From the desk of Adrianne Avillion, DEd, RN

Staff Development Weekly: Insight on Evidence-Based Practice in Education, April 30, 2010

Editor's note: Welcome to our new feature written by staff development expert Adrianne Avillion. Each week, Adrianne will write about an important issue in the area of staff development or answer reader questions. If you have a question for Adrianne, e-mail her at

Q: I am on the education planning committee for my local chapter of NNSDO. I also am responsible for acquiring nationally known speakers to present at my hospital. We like to thank our presenters with a small gift in addition to their monetary compensation. Many of my colleagues like to give what I call cute gifts, such as flowers or a gift basket that contains items related to our geographic area. I prefer to give a more business-like token, but I am constantly outvoted by my colleagues. Do you have an opinion?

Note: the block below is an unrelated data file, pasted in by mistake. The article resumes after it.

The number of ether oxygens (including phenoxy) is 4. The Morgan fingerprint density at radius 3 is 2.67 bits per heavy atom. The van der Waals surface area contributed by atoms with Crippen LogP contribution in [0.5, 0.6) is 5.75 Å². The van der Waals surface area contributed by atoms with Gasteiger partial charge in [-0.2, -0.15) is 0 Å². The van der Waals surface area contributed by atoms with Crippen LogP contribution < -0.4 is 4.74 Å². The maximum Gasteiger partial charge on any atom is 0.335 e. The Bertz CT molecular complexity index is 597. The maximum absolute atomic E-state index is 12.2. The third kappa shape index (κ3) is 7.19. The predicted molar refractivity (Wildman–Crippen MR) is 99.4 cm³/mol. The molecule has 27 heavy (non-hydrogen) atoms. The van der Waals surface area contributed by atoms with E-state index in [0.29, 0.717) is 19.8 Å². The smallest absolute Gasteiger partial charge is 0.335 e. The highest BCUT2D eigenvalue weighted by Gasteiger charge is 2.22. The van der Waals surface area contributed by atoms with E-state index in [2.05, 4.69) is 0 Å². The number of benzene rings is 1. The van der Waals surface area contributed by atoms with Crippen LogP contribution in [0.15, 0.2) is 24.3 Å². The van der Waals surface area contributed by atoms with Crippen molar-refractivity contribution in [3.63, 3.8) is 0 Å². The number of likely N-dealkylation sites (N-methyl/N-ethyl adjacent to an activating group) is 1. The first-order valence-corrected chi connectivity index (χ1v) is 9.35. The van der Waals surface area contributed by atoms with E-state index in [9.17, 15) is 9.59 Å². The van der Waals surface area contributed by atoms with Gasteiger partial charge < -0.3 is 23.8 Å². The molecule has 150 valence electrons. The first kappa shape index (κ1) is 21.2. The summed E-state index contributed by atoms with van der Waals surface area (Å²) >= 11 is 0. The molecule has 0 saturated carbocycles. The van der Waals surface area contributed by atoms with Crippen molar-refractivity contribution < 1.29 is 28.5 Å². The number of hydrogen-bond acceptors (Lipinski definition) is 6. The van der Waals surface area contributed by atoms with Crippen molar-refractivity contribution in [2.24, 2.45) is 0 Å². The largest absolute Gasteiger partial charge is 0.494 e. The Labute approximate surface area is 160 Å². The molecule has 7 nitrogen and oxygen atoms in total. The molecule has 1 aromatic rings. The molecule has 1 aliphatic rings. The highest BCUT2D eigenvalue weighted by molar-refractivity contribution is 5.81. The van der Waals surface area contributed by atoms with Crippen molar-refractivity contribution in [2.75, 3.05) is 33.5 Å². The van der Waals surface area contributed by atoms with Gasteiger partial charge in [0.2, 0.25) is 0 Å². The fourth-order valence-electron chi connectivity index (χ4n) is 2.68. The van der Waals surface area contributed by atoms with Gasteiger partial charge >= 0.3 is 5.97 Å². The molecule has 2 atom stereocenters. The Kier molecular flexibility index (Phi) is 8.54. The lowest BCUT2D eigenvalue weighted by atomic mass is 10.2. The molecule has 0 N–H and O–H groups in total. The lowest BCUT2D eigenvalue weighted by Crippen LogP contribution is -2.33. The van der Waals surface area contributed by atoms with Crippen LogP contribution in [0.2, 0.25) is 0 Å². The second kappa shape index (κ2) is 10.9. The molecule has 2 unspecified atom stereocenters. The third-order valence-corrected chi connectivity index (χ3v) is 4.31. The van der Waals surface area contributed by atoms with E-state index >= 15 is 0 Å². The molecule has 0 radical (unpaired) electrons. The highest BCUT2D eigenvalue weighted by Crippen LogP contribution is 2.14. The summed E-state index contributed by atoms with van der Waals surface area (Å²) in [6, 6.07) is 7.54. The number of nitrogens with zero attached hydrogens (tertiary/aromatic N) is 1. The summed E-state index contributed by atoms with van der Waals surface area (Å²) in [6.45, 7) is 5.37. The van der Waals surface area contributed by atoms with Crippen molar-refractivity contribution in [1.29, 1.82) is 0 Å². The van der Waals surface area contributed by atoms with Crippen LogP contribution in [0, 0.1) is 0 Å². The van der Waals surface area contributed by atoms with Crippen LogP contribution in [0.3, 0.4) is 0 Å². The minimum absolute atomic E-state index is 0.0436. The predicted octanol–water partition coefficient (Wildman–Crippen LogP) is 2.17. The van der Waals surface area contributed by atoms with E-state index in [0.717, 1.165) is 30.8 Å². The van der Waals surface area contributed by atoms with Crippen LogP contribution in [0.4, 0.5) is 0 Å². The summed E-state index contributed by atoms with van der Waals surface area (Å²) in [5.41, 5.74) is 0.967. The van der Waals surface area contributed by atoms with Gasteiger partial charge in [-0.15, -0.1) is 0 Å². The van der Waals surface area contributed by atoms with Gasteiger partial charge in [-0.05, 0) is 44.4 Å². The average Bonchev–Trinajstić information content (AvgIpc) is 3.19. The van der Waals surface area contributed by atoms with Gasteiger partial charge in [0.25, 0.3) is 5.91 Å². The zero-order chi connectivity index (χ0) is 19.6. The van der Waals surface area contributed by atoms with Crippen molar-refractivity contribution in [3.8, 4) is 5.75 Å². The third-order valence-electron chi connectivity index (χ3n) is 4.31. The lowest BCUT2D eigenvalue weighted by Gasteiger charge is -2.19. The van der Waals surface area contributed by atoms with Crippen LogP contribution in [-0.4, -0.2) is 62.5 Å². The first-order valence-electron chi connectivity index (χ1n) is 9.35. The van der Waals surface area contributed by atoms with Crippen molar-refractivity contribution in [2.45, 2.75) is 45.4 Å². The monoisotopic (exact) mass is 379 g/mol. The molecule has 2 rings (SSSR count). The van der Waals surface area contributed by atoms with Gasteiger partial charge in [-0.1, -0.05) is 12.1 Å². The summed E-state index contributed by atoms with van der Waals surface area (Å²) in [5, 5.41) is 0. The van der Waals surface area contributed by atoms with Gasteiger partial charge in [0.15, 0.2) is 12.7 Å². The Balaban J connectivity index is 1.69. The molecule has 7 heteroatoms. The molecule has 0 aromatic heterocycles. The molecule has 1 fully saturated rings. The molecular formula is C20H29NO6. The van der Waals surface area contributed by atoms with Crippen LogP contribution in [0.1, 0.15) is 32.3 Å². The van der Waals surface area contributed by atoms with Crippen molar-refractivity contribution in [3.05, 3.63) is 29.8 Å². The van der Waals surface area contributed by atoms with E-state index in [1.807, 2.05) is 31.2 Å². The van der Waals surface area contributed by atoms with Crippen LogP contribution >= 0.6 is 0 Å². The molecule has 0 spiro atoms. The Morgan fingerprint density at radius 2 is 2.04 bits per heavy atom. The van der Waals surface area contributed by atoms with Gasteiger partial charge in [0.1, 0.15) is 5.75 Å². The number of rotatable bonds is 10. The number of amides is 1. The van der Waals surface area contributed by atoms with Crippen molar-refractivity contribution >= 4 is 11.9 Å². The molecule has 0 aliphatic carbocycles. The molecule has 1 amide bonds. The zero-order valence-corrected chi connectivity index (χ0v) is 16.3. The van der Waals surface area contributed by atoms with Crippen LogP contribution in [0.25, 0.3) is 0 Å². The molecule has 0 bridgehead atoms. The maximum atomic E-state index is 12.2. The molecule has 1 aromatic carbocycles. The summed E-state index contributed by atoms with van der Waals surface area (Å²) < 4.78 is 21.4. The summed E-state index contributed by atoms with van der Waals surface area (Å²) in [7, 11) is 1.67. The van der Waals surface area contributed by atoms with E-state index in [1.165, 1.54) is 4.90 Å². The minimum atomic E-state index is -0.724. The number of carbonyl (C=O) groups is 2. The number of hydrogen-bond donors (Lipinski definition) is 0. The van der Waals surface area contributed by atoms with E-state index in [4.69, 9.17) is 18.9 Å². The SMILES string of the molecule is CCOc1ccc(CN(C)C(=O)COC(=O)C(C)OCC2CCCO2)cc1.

A: Yes, I do, and I agree with you for several reasons. First, let's look at the practical implications. What method of transportation is your guest speaker using? From personal experience, this issue makes a big difference. I served as one of my professional association's chairperson for a huge project that took several years to complete. At the first national convention after its completion, my colleagues gave me a beautiful bouquet of two dozen red roses. The roses were absolutely gorgeous and made me feel deeply grateful, but there was no way I could take them on the plane the next day. I had to leave them behind in my hotel room and left with a feeling of sadness.

I believe gifts should be of a business-like nature. An engraved pen, a professional book that is of special interest to the person receiving it, and so on are simple, easily transported items.

Here are some guidelines:

  • Don't give anything that can't be easily transported in carry-on luggage on a plane
  • Don't give something that is awkward, heavy, or a burden to carry
  • Avoid food items; you don't know food preferences, allergies, etc.
  • Don't give something that is perishable
  • Avoid cute
  • Maintain professionalism

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